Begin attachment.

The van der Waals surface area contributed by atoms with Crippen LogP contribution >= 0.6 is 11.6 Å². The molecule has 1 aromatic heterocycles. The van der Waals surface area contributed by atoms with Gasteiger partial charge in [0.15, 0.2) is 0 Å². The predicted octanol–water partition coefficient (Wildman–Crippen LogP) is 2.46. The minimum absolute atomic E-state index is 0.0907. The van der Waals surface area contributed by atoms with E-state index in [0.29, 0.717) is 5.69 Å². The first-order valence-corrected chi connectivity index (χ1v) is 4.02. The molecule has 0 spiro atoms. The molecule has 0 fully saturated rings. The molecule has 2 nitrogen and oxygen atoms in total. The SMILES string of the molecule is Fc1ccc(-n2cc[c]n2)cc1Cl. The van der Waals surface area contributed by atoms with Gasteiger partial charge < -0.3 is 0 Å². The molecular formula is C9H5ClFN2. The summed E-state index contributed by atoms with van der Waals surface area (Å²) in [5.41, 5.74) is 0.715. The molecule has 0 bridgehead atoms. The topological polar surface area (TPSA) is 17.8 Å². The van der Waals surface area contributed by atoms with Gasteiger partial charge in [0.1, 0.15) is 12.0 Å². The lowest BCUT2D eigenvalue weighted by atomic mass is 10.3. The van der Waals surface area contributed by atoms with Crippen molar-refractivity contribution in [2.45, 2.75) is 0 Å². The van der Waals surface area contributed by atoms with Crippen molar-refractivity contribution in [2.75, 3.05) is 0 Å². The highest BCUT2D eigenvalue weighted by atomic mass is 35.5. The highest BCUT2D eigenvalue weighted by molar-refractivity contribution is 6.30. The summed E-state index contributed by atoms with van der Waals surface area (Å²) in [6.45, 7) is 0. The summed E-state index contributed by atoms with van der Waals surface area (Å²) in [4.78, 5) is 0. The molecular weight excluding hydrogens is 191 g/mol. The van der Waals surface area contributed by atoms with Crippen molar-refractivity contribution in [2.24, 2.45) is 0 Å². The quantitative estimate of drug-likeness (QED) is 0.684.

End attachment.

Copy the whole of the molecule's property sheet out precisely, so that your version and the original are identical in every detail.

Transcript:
The van der Waals surface area contributed by atoms with Crippen LogP contribution >= 0.6 is 11.6 Å². The molecule has 1 aromatic heterocycles. The van der Waals surface area contributed by atoms with Gasteiger partial charge in [0.15, 0.2) is 0 Å². The predicted octanol–water partition coefficient (Wildman–Crippen LogP) is 2.46. The minimum absolute atomic E-state index is 0.0907. The van der Waals surface area contributed by atoms with E-state index in [0.29, 0.717) is 5.69 Å². The first-order valence-corrected chi connectivity index (χ1v) is 4.02. The molecule has 0 spiro atoms. The molecule has 0 fully saturated rings. The molecule has 2 nitrogen and oxygen atoms in total. The SMILES string of the molecule is Fc1ccc(-n2cc[c]n2)cc1Cl. The van der Waals surface area contributed by atoms with Gasteiger partial charge < -0.3 is 0 Å². The molecular formula is C9H5ClFN2. The summed E-state index contributed by atoms with van der Waals surface area (Å²) in [5.41, 5.74) is 0.715. The molecule has 0 bridgehead atoms. The topological polar surface area (TPSA) is 17.8 Å². The van der Waals surface area contributed by atoms with Gasteiger partial charge in [0.1, 0.15) is 12.0 Å². The lowest BCUT2D eigenvalue weighted by atomic mass is 10.3. The van der Waals surface area contributed by atoms with Crippen molar-refractivity contribution in [2.45, 2.75) is 0 Å². The van der Waals surface area contributed by atoms with Crippen molar-refractivity contribution in [2.75, 3.05) is 0 Å². The highest BCUT2D eigenvalue weighted by atomic mass is 35.5. The highest BCUT2D eigenvalue weighted by molar-refractivity contribution is 6.30. The summed E-state index contributed by atoms with van der Waals surface area (Å²) in [6.45, 7) is 0. The summed E-state index contributed by atoms with van der Waals surface area (Å²) in [4.78, 5) is 0. The molecular weight excluding hydrogens is 191 g/mol. The van der Waals surface area contributed by atoms with Crippen molar-refractivity contribution in [2.24, 2.45) is 0 Å². The quantitative estimate of drug-likeness (QED) is 0.684.